Jamie's Blog

Lessons from a life of startups, coding, countryside, and kids

Discovering Hedgie - Building a Hedgehog Footprint Tunnel

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Last Friday I was out taking a photo of the sunset when I heard some shuffling around in the nettles separating our garden from the field. Sure enough, snuffling around in the undergrowth was the brown shape of a hedgehog. I couldn’t get a clear photo and he’d disappeared once I’d called my wife. But this was exciting! We live out in the country and I have to believe that there are plenty of hedgehogs around but we’d never had any evidence. I’ve seen foxes, rabbits, and stoats in the fields and roads around here, and even what I suspect was a badger sett down the road. But, until now, not a single hedgehog.

How could we attract the hedgehog back? How could we promote our garden as a place for hedgehogs? How could I get the kids involved? Sidenote: we were already the “Hedgehog family” as the kids refer to me as “Hedgehog #1” (because of my on-again/off-again “spiky” beard). The 6yo ordained herself “Hedgehog #2” even though she doesn’t have a beard.

I’ve rigged up a motion-sensitive camera trap with a Raspberry Pi (more on that in another post) but I wasn’t convinced that it was working reliably so I needed to go low-tech. I’d watched BBC Springwatch with the kids and we’d seen them put down a ‘footprint tunnel’ to confirm the presence of hedgehogs. A little googling, a quick doodle, a trip to the DIY shop and…

Tunnel Construction

The aim is to build a triangular tunnel about a metre long that a hedgehog can walk through. It should be slightly wider than an A4 piece of paper at the base

 Apart from the cutting, it's a mostly kid-friendly construction

Materials

  • 1x Polycarbonate plastic sheet. I got these from B&Q. At least 100cm x 100xm, or buy two and tape them together
  • Black duck tape
  • J-Cloths
  • Split pins
  • Black poster paint
  • Black food colouring
  • Washing-up liquid
  • 2x white card

The polycarbonate sheets are typically used for outdoor buildings like sheds, car ports, or grow houses. Ideally you’d only need one sheet but I couldn’t get one wide enough.

Instructions

Hedgehog Tunnel diagram

  1. Cut a strip the width of an A4 piece of paper from the sheet (denoted by the think line). This is the base panel which will hold the paper, ink and food.
  2. Now, with the remaining sheet, we’re going make the actual tunnel. You’ll need a piece that’s 3x the width of an A4 sheet, plus a bit for overlap. You might need to make it from two separate sheets if your sheet isn’t wide enough. My sheet was 120cmx60 so I had to buy two.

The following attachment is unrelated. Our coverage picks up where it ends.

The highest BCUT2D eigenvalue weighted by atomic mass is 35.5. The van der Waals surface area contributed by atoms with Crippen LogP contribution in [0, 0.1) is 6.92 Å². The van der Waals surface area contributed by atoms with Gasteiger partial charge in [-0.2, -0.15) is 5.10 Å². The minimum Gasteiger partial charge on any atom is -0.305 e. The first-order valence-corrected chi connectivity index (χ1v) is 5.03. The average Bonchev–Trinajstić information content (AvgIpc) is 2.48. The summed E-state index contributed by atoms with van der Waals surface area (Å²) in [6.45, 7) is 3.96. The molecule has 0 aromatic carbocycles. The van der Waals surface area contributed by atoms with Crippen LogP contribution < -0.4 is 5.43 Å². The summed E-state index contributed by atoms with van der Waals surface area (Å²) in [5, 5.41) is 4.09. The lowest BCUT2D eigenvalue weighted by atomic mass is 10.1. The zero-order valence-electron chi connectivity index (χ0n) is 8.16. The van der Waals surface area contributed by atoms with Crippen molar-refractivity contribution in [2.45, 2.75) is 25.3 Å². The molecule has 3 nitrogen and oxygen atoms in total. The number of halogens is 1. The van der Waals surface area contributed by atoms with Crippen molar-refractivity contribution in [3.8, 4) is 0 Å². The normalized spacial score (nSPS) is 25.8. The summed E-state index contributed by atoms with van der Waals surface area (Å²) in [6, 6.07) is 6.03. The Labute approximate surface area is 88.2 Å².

3. Score along the dotted lines so you can fold the sheet into a triangle. Each side should be slightly larger than A4 to allow for the base panel to slide inside it. By cutting through only one side of the sheet, and using the overlap, we have something that’ll keep the rain out.
  4. Tape together the sheet using the duck tape, making sure that the base panel slides easily in and out.
  5. Cover the entire tunnel in black duck tape. I’m not sure if this is necessary but I decided the hedgehog might prefer it if the tunnel was dark, and it would stop the sun getting drying out the ink.
  6. Double over the J-Clothes to make the ink pads. They should fit entirely on the base panel (not going over the edge or it’ll be hard to slide the base panel in/out) and be at least 10cm wide. Make holes in the base panel and use the split pins to secure the pads.
  7. I’ve played around with various ways to make the ink and this is what I suggest: black poster paint, a little washing up liquid, some black food colouring and some water. Mix it up and pour it over the pads. Keep refreshing the pads until they’re completely full of the inky solution.

 Ink pads held down with split pins and soaked in ink

(Re-)Setting the ‘trap’

 Base panel of paper, ink and space for food

  1. Tape the A4 sheets of paper or card to either end of the base panel. I’ve found card better in case there’s rain or dampness overnight.
  2. Refresh the ink pads. If they haven’t dried out, they just water poured over them until they’re full again
  3. Place the food in the centre

Feeding

I’ve tried 2 different types of wet cat food and an apple over the course of a week with no luck. I’d previously used Nutella on rat traps so I smeared a bit on the panel and stuck loads of raw peanuts (bird food) to it. The next morning it was all gone and we had ourselves some lovely hedgehog prints. Now, I don’t really want to recommend Nutella as a frequent food (it was just an experiment) but peanuts are good and I’m trying out some small, dry kitten biscuits tonight. There’s lots of advice about feeding hedgehogs from reputable sources so try some of those suggestions too. Apparently they love freeze-dried mealworms if you can get them.

Apparently Hedgehogs drink a lot of water, and it can be hard to come by, so leave a good sized saucer out for him (I used a deep flowerpot saucer).

Do not feed hedgehogs bread or milk. Milk is especially bad for hedgehogs.

 The hedgehog tunnel (and water) all ready for the night

Identification

How do you know if the track were from a hedgehog? Look for three round toes out the front, and one either side further back. This page or this printable sheet are pretty good guides. There’s really nothing else of the same shape and size.

Footprints 1

Footprints 2